Thursday, July 27, 2017

The Man Who Folded Himself, by David Gerrold

Today I'm looking at a science-fiction and time-travel novel, The Man Who Folded Himself, which I have been told by the library website, GoodReads, and the introduction and afterword of this book that a lot of people think this is the best darn time-travel novel to come down the pike in a long time. Unfortunately, I find myself disagreeing rather strenuously with this assertion. The edition that I listened to is a little different than the original 1973 release, being re-released thirty years later and updated with some references, such as to the September 11th attacks, which makes this feel not like a ground-breaker in the field of science fiction but just another, if somewhat weirder, variation of the same tired themes.

The book follows the adventures of Daniel Jameson Eakins, a boy raised by his Uncle Jim and given the very generous allowance of a thousand dollars a week just to go to college and keep his nose clean. One day in 2005, Uncle Jim shows up mysteriously at Danny's apartment and tells Danny to start keeping a diary, just of the important things. The next day, Danny's informed his Uncle Jim is dead and Jim's lawyers inform Danny of a few things. First, his uncle has bequeathed him a package containing a belt, and second, instead of $143 million Danny has a mere six thousand dollars to his name. Rather confused by this turn of events, Danny grows even more confused when he discovers the belt given to him by his uncle is, in fact, a time belt that allows him to travel through the time-space continuum at will.

What follows is Danny having adventures through time and space and beginning to wonder what pronouns such as I really mean and how timestreams really work. As I was listening to this book, which came out in 1973, I couldn't help but compare it to two short stories by Heinlein. In particular By His Bootstraps, first published 1941, and All You Zombies, first published in 1959. By His Bootstraps is story about a man who ends up creating a stable predestination paradox where he ends up emperor of his own little world through time travel. He has pulled himself up by his bootstraps because his future self is helping his past self get to where his future self will be. And that's a significant chunk of The Man Who Folded Himself. Danny uses the benefits of time travel to make himself an insane amount of money, first with horse races and then with timely investments in the stock market. Eventually he does end up worth $143 million, but has access to considerably more money beyond that. So Danny using time travel to benefit himself immensely from a financial standpoint is hardly new and different.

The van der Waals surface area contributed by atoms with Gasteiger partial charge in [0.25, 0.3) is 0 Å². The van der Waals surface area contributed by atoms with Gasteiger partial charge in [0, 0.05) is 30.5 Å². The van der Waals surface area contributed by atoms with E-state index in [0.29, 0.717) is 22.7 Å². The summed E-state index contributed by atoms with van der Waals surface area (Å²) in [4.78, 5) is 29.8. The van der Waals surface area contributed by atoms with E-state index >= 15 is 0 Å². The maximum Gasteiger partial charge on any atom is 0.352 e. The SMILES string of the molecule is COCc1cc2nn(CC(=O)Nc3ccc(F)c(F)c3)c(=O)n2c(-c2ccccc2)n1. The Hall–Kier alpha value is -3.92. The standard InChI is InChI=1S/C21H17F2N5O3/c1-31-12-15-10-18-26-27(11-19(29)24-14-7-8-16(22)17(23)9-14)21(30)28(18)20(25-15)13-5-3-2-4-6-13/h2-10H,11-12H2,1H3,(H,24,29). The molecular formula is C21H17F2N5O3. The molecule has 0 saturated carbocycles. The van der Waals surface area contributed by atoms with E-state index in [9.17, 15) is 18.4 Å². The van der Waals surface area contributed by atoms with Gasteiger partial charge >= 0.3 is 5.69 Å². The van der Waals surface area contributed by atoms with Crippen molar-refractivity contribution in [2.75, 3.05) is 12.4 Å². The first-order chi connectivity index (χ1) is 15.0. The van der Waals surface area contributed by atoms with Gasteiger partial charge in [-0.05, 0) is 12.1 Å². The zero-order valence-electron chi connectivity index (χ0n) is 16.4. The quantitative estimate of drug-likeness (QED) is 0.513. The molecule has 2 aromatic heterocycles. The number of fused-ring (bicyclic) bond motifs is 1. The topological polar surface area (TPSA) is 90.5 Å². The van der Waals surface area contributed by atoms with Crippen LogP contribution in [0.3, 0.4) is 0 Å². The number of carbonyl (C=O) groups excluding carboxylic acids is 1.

Where The Man Who Folded Himself differs is that while By His Bootstraps is a stable, predestination paradox, The Man Who Folded Himself has lots of outright paradoxes. At multiple points Danny does things differently, like wear a different set of clothing or change a bet slightly, or even go back in time and warn himself out of doing something. Ordinarily you'd think this would create multiple paradoxes, especially the classic grandfather paradox, and Danny would have to untangle these. But instead, Danny doesn't have to deal with the consequences. If he doesn't like them, he can just change them. And if it creates a paradox, he doesn't have to worry about it at all, because every time he changes something in the past, it creates a new timestream that he enters and he's unable to return to the old timestream because the past has been altered. I felt like this was a convenient workaround for Gerrold more than anything else because we could ignore the issue of paradoxes and let Danny do whatever the heck he wanted.

Now, some of you might be familiar with All You Zombies, which is a time travel short story in which all the characters involved are the same person. One individual, through the use of time travel and hermaphroditism, is both their mother and their father and is responsible for conceiving themselves. Oh, and is also the bartender. But that's not important. Point is, somebody decided using time travel to have sex with themselves was a fantastic idea. Gerrold uses the same idea in his book, and I actually saw it coming because it was very heavily foreshadowed. Danny has sex with himself many times, in fact even engages in orgies consisting of just himself. Plus, through the use of time travel and a female version of himself named Diane, manages to conceive himself and ensure his continued existence within the time stream, which was also pretty heavily foreshadowed.

Honestly, I just don't get the appeal of something like this. Apparently there's some people who find this really interesting or even attractive on some level. But I simply do not understand the appeal of using time travel just to have sex with yourself. I understand that it was really forward of Gerrold to have gay romance and sexual activity in a book in 1973, but the fact that it's Danny doing it with himself just feels really darn weird. Plus the way that Danny describes it makes him sound like an insane narcissist who can only love himself and only has sex with himself because he's incapable of loving or being attracted to another person. It just seems very weird to me.

Overall I don't feel like this book really did anything that hadn't been done in a couple of Heinlein short stories before. It's just weird and for a time travel story really predictable. Obviously there are some people who really like this book but I find myself just not understanding the appeal.

- Kalpar

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